October is National Cyber Security Awareness Month (NCSAM). This is why*!
—Cyber-crime damage costs to hit $6 trillion annually by 2021
—Cyber-security spending to exceed $1 trillion from 2017 to 2021
—Direct attacks on individuals to effect 6 billion people by 2022
—Educational and public sector institutions are targeted—according to Verizon’s 2018 Data Breach Investigation Report** 43% of incidents reported impacted the education and public sector.
Following are some tips to help you and your organization avoid becoming part of these statistics:
- Keep a clean machine: Keep security and critical software up-to-date on all devices. This is your best line of defense against viruses and malware.
- Lock down your login: Usernames and passwords are not enough to protect key accounts whether email, banking or social media. Use multi-factor, or two-factor authentication when available, to pair your username and password (i.e. something you know) with a message to your phone (i.e. something you have) or your fingerprint (i.e. something you are).
- Password protect: Lock your mobile device with a passcode security feature such as a fingerprint or finger swipe pattern (with at least one turn). A passcode should have at least six digits.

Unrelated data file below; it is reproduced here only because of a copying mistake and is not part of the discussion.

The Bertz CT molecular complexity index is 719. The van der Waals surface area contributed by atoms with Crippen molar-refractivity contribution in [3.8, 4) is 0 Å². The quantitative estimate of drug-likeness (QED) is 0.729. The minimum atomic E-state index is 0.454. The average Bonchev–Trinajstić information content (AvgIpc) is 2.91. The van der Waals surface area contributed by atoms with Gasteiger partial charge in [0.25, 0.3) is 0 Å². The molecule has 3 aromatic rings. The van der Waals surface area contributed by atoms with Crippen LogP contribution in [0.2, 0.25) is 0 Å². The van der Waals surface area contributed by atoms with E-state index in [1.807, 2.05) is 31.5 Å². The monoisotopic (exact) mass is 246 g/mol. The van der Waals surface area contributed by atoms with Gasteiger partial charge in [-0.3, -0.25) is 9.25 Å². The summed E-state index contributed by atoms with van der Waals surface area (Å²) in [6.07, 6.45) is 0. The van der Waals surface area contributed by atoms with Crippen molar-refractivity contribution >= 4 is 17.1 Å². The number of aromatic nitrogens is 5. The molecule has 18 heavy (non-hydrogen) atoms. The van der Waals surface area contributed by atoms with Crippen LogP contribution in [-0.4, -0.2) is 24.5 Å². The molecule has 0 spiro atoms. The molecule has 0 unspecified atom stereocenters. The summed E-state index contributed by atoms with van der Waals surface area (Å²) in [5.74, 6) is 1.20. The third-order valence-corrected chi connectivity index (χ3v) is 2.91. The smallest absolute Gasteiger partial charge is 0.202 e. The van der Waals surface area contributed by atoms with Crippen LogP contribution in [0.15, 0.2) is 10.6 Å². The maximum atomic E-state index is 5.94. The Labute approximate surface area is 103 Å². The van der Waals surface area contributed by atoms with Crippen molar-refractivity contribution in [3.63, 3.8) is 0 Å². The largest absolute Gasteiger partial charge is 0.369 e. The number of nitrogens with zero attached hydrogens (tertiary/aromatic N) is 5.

- THINK before you use an app: New apps may be “cool” and convenient; however, only download apps from trusted sources. Also, limit your apps access to your device such as location services.
- Own your online presence: Secure your privacy and security settings on social media, web services, and devices. Also, limit how and with whom you share information.
- Get savvy about use of Wi-Fi: DO NOT purchase or transmit personal/confidential information on unsecured or public networks. Use your network or use a mobile hotspot when using laptops or tablets “on the go” to secure your Internet use. NEVER, use a public computer to shop, login to accounts, or do anything that requires personal information.
- Turn off Wi-Fi and Bluetooth when idle: Only enable Wi-Fi and Bluetooth when required and disable the Wi-Fi auto-connect features.
Schools are technology-rich environments. The tech infrastructure must be optimized to accommodate and protect the confidential student and staff personal data, by using encryption, reducing access, backing up data, redundant systems, etc. Schools should consider eliminating storage of sensitive data when possible.
Additionally, ASCIP has resources to help you stay safe and secure online. Contact ASCIP Risk Services today to learn how.